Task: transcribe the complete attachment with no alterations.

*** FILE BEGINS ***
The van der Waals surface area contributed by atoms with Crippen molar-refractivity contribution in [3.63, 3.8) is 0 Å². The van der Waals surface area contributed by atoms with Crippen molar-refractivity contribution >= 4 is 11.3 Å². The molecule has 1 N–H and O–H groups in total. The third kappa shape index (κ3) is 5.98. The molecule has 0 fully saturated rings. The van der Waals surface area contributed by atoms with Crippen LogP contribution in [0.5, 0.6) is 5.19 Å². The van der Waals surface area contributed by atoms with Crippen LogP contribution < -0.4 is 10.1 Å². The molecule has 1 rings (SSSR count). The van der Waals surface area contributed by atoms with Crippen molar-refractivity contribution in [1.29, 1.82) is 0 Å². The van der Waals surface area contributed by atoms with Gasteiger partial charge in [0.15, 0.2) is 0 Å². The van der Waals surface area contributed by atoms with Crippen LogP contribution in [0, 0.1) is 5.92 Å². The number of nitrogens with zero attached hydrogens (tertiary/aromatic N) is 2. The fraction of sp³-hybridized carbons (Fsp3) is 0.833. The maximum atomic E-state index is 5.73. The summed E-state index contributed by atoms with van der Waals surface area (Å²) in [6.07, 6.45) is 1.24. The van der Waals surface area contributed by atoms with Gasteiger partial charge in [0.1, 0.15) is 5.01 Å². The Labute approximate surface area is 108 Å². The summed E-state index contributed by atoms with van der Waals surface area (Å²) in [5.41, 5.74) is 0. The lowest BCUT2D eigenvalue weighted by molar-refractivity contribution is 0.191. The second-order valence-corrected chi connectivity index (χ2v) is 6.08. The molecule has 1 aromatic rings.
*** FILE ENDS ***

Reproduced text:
The van der Waals surface area contributed by atoms with Crippen molar-refractivity contribution in [3.63, 3.8) is 0 Å². The van der Waals surface area contributed by atoms with Crippen molar-refractivity contribution >= 4 is 11.3 Å². The molecule has 1 N–H and O–H groups in total. The third kappa shape index (κ3) is 5.98. The molecule has 0 fully saturated rings. The van der Waals surface area contributed by atoms with Crippen LogP contribution in [0.5, 0.6) is 5.19 Å². The van der Waals surface area contributed by atoms with Crippen LogP contribution < -0.4 is 10.1 Å². The molecule has 1 rings (SSSR count). The van der Waals surface area contributed by atoms with Crippen molar-refractivity contribution in [1.29, 1.82) is 0 Å². The van der Waals surface area contributed by atoms with Gasteiger partial charge in [0.15, 0.2) is 0 Å². The van der Waals surface area contributed by atoms with Crippen LogP contribution in [0, 0.1) is 5.92 Å². The number of nitrogens with zero attached hydrogens (tertiary/aromatic N) is 2. The fraction of sp³-hybridized carbons (Fsp3) is 0.833. The maximum atomic E-state index is 5.73. The summed E-state index contributed by atoms with van der Waals surface area (Å²) in [6.07, 6.45) is 1.24. The van der Waals surface area contributed by atoms with Gasteiger partial charge in [0.1, 0.15) is 5.01 Å². The Labute approximate surface area is 108 Å². The summed E-state index contributed by atoms with van der Waals surface area (Å²) in [5.41, 5.74) is 0. The lowest BCUT2D eigenvalue weighted by molar-refractivity contribution is 0.191. The second-order valence-corrected chi connectivity index (χ2v) is 6.08. The molecule has 1 aromatic rings.